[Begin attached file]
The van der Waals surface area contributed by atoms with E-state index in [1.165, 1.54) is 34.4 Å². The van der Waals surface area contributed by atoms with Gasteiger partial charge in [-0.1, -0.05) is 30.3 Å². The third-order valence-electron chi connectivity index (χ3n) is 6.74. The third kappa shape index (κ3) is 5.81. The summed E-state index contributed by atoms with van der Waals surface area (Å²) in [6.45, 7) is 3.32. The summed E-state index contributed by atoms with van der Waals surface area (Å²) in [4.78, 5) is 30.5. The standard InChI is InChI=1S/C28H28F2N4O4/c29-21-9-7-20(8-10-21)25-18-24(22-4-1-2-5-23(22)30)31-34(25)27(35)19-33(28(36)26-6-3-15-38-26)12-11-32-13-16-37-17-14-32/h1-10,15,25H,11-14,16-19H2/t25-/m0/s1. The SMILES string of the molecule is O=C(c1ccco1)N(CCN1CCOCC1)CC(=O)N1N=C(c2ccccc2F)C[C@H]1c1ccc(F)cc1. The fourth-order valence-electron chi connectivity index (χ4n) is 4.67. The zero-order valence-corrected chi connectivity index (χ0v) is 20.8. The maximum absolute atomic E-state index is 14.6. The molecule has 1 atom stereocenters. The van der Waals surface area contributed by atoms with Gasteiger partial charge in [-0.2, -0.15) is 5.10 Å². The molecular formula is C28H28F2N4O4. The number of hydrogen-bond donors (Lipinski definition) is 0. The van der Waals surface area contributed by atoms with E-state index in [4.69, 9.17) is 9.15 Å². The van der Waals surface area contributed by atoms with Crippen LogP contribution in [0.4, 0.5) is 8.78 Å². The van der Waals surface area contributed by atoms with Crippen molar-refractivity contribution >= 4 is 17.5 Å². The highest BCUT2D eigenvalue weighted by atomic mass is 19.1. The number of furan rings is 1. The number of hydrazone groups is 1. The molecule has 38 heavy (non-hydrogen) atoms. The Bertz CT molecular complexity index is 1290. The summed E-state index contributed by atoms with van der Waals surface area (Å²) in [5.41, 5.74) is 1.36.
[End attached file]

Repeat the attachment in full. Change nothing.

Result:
The van der Waals surface area contributed by atoms with E-state index in [1.165, 1.54) is 34.4 Å². The van der Waals surface area contributed by atoms with Gasteiger partial charge in [-0.1, -0.05) is 30.3 Å². The third-order valence-electron chi connectivity index (χ3n) is 6.74. The third kappa shape index (κ3) is 5.81. The summed E-state index contributed by atoms with van der Waals surface area (Å²) in [6.45, 7) is 3.32. The summed E-state index contributed by atoms with van der Waals surface area (Å²) in [4.78, 5) is 30.5. The standard InChI is InChI=1S/C28H28F2N4O4/c29-21-9-7-20(8-10-21)25-18-24(22-4-1-2-5-23(22)30)31-34(25)27(35)19-33(28(36)26-6-3-15-38-26)12-11-32-13-16-37-17-14-32/h1-10,15,25H,11-14,16-19H2/t25-/m0/s1. The SMILES string of the molecule is O=C(c1ccco1)N(CCN1CCOCC1)CC(=O)N1N=C(c2ccccc2F)C[C@H]1c1ccc(F)cc1. The fourth-order valence-electron chi connectivity index (χ4n) is 4.67. The zero-order valence-corrected chi connectivity index (χ0v) is 20.8. The maximum absolute atomic E-state index is 14.6. The molecule has 1 atom stereocenters. The van der Waals surface area contributed by atoms with Gasteiger partial charge in [-0.2, -0.15) is 5.10 Å². The molecular formula is C28H28F2N4O4. The number of hydrogen-bond donors (Lipinski definition) is 0. The van der Waals surface area contributed by atoms with E-state index in [4.69, 9.17) is 9.15 Å². The van der Waals surface area contributed by atoms with Crippen LogP contribution in [0.4, 0.5) is 8.78 Å². The van der Waals surface area contributed by atoms with Crippen molar-refractivity contribution >= 4 is 17.5 Å². The highest BCUT2D eigenvalue weighted by atomic mass is 19.1. The number of furan rings is 1. The number of hydrazone groups is 1. The molecule has 38 heavy (non-hydrogen) atoms. The Bertz CT molecular complexity index is 1290. The summed E-state index contributed by atoms with van der Waals surface area (Å²) in [5.41, 5.74) is 1.36.